S1E7: Cognitive Distortion: Why you are still depressed and anxious (2/2)

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Transcript S1E7

In this episode, we are going to continue to learn about these sneaky mind tricks called cognitive distortions that keep you anxious or depressed. We are going to finish defining the last 4/8 cognitive distortions. Then we talk about WHAT TO DO with it! We will practice "the mind court" using the Thought Record Worksheet to STOP unhealthy cognitive distortion cycles. I want you to feel free from these unhealthy cycles and ties to cognitive distortions. It might feel odd and unreal at first but I hope you can enter this brave space with me.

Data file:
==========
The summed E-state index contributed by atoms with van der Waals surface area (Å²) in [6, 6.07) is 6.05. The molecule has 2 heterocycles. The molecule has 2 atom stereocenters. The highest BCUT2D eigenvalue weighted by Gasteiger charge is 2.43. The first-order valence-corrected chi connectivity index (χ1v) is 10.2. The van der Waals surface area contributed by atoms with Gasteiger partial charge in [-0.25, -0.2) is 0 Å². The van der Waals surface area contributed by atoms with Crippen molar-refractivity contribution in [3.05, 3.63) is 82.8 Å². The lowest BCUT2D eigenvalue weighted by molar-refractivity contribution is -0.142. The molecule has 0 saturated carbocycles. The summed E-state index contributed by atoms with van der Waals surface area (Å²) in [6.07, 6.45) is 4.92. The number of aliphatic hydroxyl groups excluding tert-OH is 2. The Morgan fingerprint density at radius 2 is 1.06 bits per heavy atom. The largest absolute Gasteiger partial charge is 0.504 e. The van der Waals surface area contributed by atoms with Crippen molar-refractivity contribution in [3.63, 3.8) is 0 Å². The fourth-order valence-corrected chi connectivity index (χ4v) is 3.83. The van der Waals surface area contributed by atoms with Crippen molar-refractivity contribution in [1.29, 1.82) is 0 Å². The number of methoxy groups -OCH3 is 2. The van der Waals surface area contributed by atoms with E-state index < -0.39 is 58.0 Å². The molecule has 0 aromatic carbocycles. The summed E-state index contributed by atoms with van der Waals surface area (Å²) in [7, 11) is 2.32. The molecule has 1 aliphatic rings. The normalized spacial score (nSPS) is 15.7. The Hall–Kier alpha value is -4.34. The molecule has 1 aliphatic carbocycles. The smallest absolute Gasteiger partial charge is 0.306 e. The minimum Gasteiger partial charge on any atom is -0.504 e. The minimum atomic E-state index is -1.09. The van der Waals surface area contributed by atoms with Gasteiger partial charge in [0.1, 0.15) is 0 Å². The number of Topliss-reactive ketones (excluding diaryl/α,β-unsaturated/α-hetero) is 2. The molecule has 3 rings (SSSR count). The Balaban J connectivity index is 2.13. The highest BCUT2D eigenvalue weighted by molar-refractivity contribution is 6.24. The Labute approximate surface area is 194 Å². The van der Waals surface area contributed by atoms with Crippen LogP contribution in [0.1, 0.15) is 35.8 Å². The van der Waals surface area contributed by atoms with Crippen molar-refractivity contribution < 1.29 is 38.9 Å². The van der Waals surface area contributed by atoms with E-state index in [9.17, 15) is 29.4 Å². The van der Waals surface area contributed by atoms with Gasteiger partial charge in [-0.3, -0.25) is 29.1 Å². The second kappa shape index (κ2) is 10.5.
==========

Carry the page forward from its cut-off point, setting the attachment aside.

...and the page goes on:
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Hi, this is Dr. Kim, your host, and dual board-certified psychiatrist for the It’s like this podcast. I just want this to be your safe space and brave space to explore your mental and spiritual health to make sense of it all. And this podcast, we're going to find out together who you are, what you're capable of, and how you're going to get there. I'm so excited that you're here. And let's enter this brave space together. So in this episode, we're going to be continuing to explore the last four of the eight cognitive distortions. And at the end, we're going to talk about what we can do with that. So stay tuned until the end.